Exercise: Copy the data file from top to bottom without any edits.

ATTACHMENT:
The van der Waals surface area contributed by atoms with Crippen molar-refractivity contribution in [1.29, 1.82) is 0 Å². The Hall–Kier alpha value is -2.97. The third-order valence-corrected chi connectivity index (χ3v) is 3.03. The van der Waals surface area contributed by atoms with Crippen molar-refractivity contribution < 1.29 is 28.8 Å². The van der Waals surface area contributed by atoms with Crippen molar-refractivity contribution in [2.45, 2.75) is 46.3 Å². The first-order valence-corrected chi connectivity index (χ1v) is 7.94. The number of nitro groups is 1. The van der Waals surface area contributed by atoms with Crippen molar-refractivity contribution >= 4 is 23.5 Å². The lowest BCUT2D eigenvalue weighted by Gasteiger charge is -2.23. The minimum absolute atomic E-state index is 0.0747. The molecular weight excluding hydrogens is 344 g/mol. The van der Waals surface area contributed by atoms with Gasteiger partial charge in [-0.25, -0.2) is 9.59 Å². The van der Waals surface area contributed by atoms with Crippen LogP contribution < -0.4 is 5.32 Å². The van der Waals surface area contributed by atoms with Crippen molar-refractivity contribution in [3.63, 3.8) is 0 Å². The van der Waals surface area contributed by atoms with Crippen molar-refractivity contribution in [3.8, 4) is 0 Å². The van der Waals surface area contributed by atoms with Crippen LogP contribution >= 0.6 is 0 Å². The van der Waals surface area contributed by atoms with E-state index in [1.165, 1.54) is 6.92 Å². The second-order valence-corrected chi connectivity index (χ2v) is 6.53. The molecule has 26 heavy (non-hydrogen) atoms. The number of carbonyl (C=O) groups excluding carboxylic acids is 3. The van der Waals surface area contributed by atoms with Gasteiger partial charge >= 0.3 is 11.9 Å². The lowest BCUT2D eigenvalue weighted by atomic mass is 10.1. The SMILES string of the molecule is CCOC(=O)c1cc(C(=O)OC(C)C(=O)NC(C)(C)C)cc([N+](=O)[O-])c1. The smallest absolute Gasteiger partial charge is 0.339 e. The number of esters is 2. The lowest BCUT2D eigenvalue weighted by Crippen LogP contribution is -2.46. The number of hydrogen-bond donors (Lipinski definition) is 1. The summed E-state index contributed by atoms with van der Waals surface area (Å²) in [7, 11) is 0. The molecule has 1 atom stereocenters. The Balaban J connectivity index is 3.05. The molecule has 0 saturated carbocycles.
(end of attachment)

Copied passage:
The van der Waals surface area contributed by atoms with Crippen molar-refractivity contribution in [1.29, 1.82) is 0 Å². The Hall–Kier alpha value is -2.97. The third-order valence-corrected chi connectivity index (χ3v) is 3.03. The van der Waals surface area contributed by atoms with Crippen molar-refractivity contribution < 1.29 is 28.8 Å². The van der Waals surface area contributed by atoms with Crippen molar-refractivity contribution in [2.45, 2.75) is 46.3 Å². The first-order valence-corrected chi connectivity index (χ1v) is 7.94. The number of nitro groups is 1. The van der Waals surface area contributed by atoms with Crippen molar-refractivity contribution >= 4 is 23.5 Å². The lowest BCUT2D eigenvalue weighted by Gasteiger charge is -2.23. The minimum absolute atomic E-state index is 0.0747. The molecular weight excluding hydrogens is 344 g/mol. The van der Waals surface area contributed by atoms with Gasteiger partial charge in [-0.25, -0.2) is 9.59 Å². The van der Waals surface area contributed by atoms with Crippen LogP contribution < -0.4 is 5.32 Å². The van der Waals surface area contributed by atoms with Crippen molar-refractivity contribution in [3.63, 3.8) is 0 Å². The van der Waals surface area contributed by atoms with Crippen molar-refractivity contribution in [3.8, 4) is 0 Å². The van der Waals surface area contributed by atoms with Crippen LogP contribution >= 0.6 is 0 Å². The van der Waals surface area contributed by atoms with E-state index in [1.165, 1.54) is 6.92 Å². The second-order valence-corrected chi connectivity index (χ2v) is 6.53. The molecule has 26 heavy (non-hydrogen) atoms. The number of carbonyl (C=O) groups excluding carboxylic acids is 3. The van der Waals surface area contributed by atoms with Gasteiger partial charge >= 0.3 is 11.9 Å². The lowest BCUT2D eigenvalue weighted by atomic mass is 10.1. The SMILES string of the molecule is CCOC(=O)c1cc(C(=O)OC(C)C(=O)NC(C)(C)C)cc([N+](=O)[O-])c1. The smallest absolute Gasteiger partial charge is 0.339 e. The number of esters is 2. The lowest BCUT2D eigenvalue weighted by Crippen LogP contribution is -2.46. The number of hydrogen-bond donors (Lipinski definition) is 1. The summed E-state index contributed by atoms with van der Waals surface area (Å²) in [7, 11) is 0. The molecule has 1 atom stereocenters. The Balaban J connectivity index is 3.05. The molecule has 0 saturated carbocycles.